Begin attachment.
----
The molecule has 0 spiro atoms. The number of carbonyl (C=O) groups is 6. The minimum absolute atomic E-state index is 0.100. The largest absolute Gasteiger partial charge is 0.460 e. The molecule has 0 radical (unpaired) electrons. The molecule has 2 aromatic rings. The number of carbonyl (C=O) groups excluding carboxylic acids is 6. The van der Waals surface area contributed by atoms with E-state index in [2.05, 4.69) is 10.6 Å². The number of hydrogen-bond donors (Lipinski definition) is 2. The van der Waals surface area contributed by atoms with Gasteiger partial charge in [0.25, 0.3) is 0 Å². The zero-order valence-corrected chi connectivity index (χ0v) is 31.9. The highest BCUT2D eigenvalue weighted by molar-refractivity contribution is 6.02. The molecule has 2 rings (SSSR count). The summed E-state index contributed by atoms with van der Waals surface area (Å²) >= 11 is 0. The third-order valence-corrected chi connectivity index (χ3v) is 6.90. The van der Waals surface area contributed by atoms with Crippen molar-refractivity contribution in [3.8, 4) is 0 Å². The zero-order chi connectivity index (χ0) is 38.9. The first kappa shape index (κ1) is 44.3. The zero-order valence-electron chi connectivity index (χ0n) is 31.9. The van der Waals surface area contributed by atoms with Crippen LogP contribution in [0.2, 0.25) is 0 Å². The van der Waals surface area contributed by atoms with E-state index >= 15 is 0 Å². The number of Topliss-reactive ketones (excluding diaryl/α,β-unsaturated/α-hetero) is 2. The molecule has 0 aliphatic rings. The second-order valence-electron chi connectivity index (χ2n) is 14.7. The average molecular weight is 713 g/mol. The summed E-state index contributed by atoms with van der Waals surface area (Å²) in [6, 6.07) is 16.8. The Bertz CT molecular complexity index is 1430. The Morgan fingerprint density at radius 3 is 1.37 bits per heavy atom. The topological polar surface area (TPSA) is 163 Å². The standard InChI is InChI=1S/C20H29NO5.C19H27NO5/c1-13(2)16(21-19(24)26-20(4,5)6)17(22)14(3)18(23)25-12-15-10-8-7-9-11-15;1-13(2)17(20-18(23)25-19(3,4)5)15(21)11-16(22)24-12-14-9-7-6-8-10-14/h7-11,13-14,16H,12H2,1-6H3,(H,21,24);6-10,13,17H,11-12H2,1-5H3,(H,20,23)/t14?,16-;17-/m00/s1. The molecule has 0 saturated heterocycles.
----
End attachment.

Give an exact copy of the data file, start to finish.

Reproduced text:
The molecule has 0 spiro atoms. The number of carbonyl (C=O) groups is 6. The minimum absolute atomic E-state index is 0.100. The largest absolute Gasteiger partial charge is 0.460 e. The molecule has 0 radical (unpaired) electrons. The molecule has 2 aromatic rings. The number of carbonyl (C=O) groups excluding carboxylic acids is 6. The van der Waals surface area contributed by atoms with E-state index in [2.05, 4.69) is 10.6 Å². The number of hydrogen-bond donors (Lipinski definition) is 2. The van der Waals surface area contributed by atoms with Gasteiger partial charge in [0.25, 0.3) is 0 Å². The zero-order valence-corrected chi connectivity index (χ0v) is 31.9. The highest BCUT2D eigenvalue weighted by molar-refractivity contribution is 6.02. The molecule has 2 rings (SSSR count). The summed E-state index contributed by atoms with van der Waals surface area (Å²) >= 11 is 0. The third-order valence-corrected chi connectivity index (χ3v) is 6.90. The van der Waals surface area contributed by atoms with Crippen molar-refractivity contribution in [3.8, 4) is 0 Å². The zero-order chi connectivity index (χ0) is 38.9. The first kappa shape index (κ1) is 44.3. The zero-order valence-electron chi connectivity index (χ0n) is 31.9. The van der Waals surface area contributed by atoms with Crippen LogP contribution in [0.2, 0.25) is 0 Å². The van der Waals surface area contributed by atoms with E-state index >= 15 is 0 Å². The number of Topliss-reactive ketones (excluding diaryl/α,β-unsaturated/α-hetero) is 2. The molecule has 0 aliphatic rings. The second-order valence-electron chi connectivity index (χ2n) is 14.7. The average molecular weight is 713 g/mol. The summed E-state index contributed by atoms with van der Waals surface area (Å²) in [6, 6.07) is 16.8. The Bertz CT molecular complexity index is 1430. The Morgan fingerprint density at radius 3 is 1.37 bits per heavy atom. The topological polar surface area (TPSA) is 163 Å². The standard InChI is InChI=1S/C20H29NO5.C19H27NO5/c1-13(2)16(21-19(24)26-20(4,5)6)17(22)14(3)18(23)25-12-15-10-8-7-9-11-15;1-13(2)17(20-18(23)25-19(3,4)5)15(21)11-16(22)24-12-14-9-7-6-8-10-14/h7-11,13-14,16H,12H2,1-6H3,(H,21,24);6-10,13,17H,11-12H2,1-5H3,(H,20,23)/t14?,16-;17-/m00/s1. The molecule has 0 saturated heterocycles.